The Two Dollar Pistols disbanded in 2008 after more than a decade of recording albums and continually rejiggering their lineup, and I’m only learning about them now. My excuse is that I’m slow on the uptake when it comes to music classified as ‘alt-country’ because it often seems more alt than country. But that’s not true of the Two Dollar Pistols. In fact, the alt-country classification does a major disservice to an act like this one, which was, at its heart, a lean, mean honky tonk machine. Imagine a singer with the resonant tone of Mark Miller doing Bakersfield-inflected originals that frequently sound like lost classics and you’ll have a pretty good idea of what to expect.
On 2004’s Hands Up!, the band’s third (and, as it turned out, penultimate) full-length studio album, founder and vocalist John Howie Jr. writes or cowrites every song, which is no small feat considering the consistent quality of the material. “Runnin’ With the Fools” is a good old-fashioned shuffle that would have been right at home with Faron Young during his Capitol years, while “There Goes My Baby” sounds like one that got away from The Mavericks. “Lonely All Alone” and “How’s Life (on Top of the World)” are both unabashed Bakersfield toe-tappers that speak right to the heart of Dwight and Buck, while “Without Goodbye” and “It’s All Fun and Games (Til Someone Breaks a Heart)” are sprawling, regret-filled break-up ballads that even take on a somewhat operatic quality.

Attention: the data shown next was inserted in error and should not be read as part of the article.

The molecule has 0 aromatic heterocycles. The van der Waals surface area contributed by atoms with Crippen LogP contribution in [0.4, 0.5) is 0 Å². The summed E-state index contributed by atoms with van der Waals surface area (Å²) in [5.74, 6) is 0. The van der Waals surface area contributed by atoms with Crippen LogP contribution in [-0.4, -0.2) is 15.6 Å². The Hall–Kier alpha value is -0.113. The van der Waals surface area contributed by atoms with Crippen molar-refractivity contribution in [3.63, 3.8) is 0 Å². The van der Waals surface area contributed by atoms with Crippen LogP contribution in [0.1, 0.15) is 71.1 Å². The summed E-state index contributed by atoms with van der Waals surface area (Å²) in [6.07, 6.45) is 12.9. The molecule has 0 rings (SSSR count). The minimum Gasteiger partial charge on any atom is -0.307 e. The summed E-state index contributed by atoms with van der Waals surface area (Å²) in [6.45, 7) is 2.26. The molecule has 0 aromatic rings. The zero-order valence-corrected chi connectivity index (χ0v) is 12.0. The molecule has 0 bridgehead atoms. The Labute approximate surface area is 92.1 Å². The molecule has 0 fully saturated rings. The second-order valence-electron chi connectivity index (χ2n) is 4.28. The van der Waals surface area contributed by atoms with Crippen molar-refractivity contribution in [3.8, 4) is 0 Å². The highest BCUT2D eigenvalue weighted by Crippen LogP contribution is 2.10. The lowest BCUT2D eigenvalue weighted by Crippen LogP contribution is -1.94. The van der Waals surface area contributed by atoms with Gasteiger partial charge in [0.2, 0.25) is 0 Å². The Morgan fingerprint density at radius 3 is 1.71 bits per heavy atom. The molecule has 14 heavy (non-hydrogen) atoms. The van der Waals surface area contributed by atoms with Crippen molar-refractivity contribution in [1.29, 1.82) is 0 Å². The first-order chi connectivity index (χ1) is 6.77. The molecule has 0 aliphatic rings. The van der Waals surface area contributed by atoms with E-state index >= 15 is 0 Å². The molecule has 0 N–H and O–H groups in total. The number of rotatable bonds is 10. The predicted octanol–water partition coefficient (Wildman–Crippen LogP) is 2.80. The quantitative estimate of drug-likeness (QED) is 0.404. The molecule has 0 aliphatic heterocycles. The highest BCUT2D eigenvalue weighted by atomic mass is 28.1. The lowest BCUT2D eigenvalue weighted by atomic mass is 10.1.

Without a doubt, the songs on Hands Up! are a topically homogeneous lot: every one is about heartbreak. That woman pointing the gun at you on the album cover is no joke, but the greatest weapon of all might be the voice of John Howie Jr., a voice seemingly made to deliver songs of just this sort. Howie’s leisurely baritone can cry and keen, dip down into the depths of despair with the greatest of ease, all the while maintaining an imposingly resonant quality that lends even greater weight to these already weighty songs. To my ears, it’s a marriage made in honky tonk heaven.
Eventually, I’ll check out the band’s other three full-length albums, one live album, and one EP of duets with Tift Merritt. Since disbanding the Two Dollar Pistols, Howie has started up a new band called John Howie Jr. and the Rosewood Bluff, which I might also have to check out as soon as they release some music. For now, though, I’m just soaking up the excellent Hands Up! and urging you to do the same. If you haven’t already, that is.